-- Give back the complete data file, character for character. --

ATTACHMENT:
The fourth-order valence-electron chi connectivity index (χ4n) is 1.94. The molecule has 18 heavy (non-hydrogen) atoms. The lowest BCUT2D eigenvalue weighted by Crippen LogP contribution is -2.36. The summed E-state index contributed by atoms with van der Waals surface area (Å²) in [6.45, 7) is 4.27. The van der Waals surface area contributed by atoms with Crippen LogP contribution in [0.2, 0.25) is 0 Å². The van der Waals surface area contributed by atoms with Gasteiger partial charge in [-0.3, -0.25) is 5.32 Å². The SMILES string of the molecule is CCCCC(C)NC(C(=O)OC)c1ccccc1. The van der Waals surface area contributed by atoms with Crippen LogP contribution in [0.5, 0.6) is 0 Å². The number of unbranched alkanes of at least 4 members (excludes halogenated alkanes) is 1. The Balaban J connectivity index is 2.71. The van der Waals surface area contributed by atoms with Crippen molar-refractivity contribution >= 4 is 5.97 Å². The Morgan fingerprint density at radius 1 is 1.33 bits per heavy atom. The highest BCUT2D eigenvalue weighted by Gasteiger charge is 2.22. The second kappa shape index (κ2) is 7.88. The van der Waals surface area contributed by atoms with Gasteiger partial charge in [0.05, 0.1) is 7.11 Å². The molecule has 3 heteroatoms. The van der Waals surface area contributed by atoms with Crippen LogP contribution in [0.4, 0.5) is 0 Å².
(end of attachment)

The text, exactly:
The fourth-order valence-electron chi connectivity index (χ4n) is 1.94. The molecule has 18 heavy (non-hydrogen) atoms. The lowest BCUT2D eigenvalue weighted by Crippen LogP contribution is -2.36. The summed E-state index contributed by atoms with van der Waals surface area (Å²) in [6.45, 7) is 4.27. The van der Waals surface area contributed by atoms with Crippen LogP contribution in [0.2, 0.25) is 0 Å². The van der Waals surface area contributed by atoms with Gasteiger partial charge in [-0.3, -0.25) is 5.32 Å². The SMILES string of the molecule is CCCCC(C)NC(C(=O)OC)c1ccccc1. The van der Waals surface area contributed by atoms with Crippen LogP contribution in [0.5, 0.6) is 0 Å². The number of unbranched alkanes of at least 4 members (excludes halogenated alkanes) is 1. The Balaban J connectivity index is 2.71. The van der Waals surface area contributed by atoms with Crippen molar-refractivity contribution >= 4 is 5.97 Å². The Morgan fingerprint density at radius 1 is 1.33 bits per heavy atom. The highest BCUT2D eigenvalue weighted by Gasteiger charge is 2.22. The second kappa shape index (κ2) is 7.88. The van der Waals surface area contributed by atoms with Gasteiger partial charge in [0.05, 0.1) is 7.11 Å². The molecule has 3 heteroatoms. The van der Waals surface area contributed by atoms with Crippen LogP contribution in [0.4, 0.5) is 0 Å².